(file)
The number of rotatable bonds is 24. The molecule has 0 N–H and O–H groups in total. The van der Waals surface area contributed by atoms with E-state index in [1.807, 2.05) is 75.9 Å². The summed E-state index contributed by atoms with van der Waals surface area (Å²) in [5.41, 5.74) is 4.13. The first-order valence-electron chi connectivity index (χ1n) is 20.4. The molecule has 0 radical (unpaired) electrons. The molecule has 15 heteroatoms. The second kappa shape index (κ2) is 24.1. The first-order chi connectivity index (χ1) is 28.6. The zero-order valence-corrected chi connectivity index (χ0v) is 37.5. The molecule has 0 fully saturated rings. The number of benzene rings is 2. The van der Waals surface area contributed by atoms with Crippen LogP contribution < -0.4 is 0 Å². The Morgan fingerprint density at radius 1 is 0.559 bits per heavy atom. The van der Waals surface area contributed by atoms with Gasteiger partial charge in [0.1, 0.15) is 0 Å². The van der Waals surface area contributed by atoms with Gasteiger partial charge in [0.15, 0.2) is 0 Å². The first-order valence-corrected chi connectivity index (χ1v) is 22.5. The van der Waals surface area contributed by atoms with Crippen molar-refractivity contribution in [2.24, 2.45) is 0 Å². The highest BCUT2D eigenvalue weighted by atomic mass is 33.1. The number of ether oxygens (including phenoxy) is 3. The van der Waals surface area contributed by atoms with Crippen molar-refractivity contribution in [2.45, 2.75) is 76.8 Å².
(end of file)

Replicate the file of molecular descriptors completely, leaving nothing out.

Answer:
The number of rotatable bonds is 24. The molecule has 0 N–H and O–H groups in total. The van der Waals surface area contributed by atoms with E-state index in [1.807, 2.05) is 75.9 Å². The summed E-state index contributed by atoms with van der Waals surface area (Å²) in [5.41, 5.74) is 4.13. The first-order valence-electron chi connectivity index (χ1n) is 20.4. The molecule has 0 radical (unpaired) electrons. The molecule has 15 heteroatoms. The second kappa shape index (κ2) is 24.1. The first-order chi connectivity index (χ1) is 28.6. The zero-order valence-corrected chi connectivity index (χ0v) is 37.5. The molecule has 0 fully saturated rings. The number of benzene rings is 2. The van der Waals surface area contributed by atoms with Crippen LogP contribution < -0.4 is 0 Å². The Morgan fingerprint density at radius 1 is 0.559 bits per heavy atom. The van der Waals surface area contributed by atoms with Gasteiger partial charge in [0.1, 0.15) is 0 Å². The van der Waals surface area contributed by atoms with Gasteiger partial charge in [0.15, 0.2) is 0 Å². The first-order valence-corrected chi connectivity index (χ1v) is 22.5. The van der Waals surface area contributed by atoms with Crippen molar-refractivity contribution in [2.24, 2.45) is 0 Å². The highest BCUT2D eigenvalue weighted by atomic mass is 33.1. The number of ether oxygens (including phenoxy) is 3. The van der Waals surface area contributed by atoms with Crippen molar-refractivity contribution in [2.45, 2.75) is 76.8 Å².